Synopsis: This month in The Good Asian. On the run from the police, Edison Hark heads to the only person he can for help—and confronts a long-avoided past.
Continuing the story from previous issues. Edison Hark is now on the run after having been caught next to the dead body of Frankie Carroway. After a brief and brutal confrontation with Detective O’Malley. Edison manages to escape and reaches out to Victoria Carroway who helps him evade his captor and helps him brainstorm various scenarios based on information that he has collected. After spending the night with Victoria. Edison evades the police and is confronted by Hui Long who reveals another piece to the puzzle about Ivy Chen.
The art team does a solid job in this issue as we get some really violent and bloody panels at the start of the book, but done in a very stylized way. Almost monochrome with cyan-like blues, but generous amounts of red for the blood. Fortunately, things get less bloody as Edison gets away and has an interesting conversation with Victoria. These quieter panels include some interesting flashback sequences to young Edison challenging Mason Carroway about his interest in his mother.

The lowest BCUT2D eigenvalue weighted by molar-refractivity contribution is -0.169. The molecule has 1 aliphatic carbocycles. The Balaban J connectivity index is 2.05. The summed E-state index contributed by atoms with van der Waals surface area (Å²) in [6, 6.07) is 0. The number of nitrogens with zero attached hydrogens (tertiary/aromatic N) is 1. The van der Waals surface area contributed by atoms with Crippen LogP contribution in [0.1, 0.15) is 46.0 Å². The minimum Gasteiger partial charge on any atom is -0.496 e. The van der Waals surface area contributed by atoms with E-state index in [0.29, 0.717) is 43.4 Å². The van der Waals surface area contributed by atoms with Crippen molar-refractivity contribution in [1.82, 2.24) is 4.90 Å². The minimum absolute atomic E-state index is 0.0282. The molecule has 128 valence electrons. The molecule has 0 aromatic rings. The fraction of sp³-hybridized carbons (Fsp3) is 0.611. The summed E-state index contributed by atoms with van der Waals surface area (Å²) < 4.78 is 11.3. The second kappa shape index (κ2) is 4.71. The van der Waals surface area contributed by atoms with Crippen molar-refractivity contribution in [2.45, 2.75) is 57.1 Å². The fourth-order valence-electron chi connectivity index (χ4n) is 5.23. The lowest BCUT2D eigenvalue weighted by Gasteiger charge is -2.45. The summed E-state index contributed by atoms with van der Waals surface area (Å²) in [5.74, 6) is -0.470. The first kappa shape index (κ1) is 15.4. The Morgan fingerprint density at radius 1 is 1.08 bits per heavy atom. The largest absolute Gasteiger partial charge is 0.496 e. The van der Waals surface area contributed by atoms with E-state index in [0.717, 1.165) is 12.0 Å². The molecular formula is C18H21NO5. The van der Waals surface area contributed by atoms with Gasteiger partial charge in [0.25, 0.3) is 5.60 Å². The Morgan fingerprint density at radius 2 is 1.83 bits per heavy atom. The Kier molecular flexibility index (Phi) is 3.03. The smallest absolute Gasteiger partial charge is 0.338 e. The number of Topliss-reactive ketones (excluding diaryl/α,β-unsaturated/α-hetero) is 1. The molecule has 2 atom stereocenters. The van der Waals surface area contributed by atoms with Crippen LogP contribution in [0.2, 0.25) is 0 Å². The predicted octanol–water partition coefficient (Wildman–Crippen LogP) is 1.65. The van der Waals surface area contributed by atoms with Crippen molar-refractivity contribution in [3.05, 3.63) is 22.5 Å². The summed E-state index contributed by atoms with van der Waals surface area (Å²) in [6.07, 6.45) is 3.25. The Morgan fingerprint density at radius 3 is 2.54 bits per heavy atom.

The final few pages are really dramatic as we finally learn the connection between Ivy Chen and Lui Long.
Pornsak Pichetshote continues to entertain with this hard-boiled detective story. He successfully tunes readers into what the Asian experience was like in 1936 America while simultaneously weaving a detective story that would rival just about any Humphrey Bogart or Jimmy Cagney film from that same era. I thought the conversations between Edison and Victoria really gave us a bit of insight into Edison’s cynical worldview and his resentment at having to go along to get along in order to just do his job and the self-loathing that brings him.
Overall. A really strong issue that offers up a fantastic plot twist.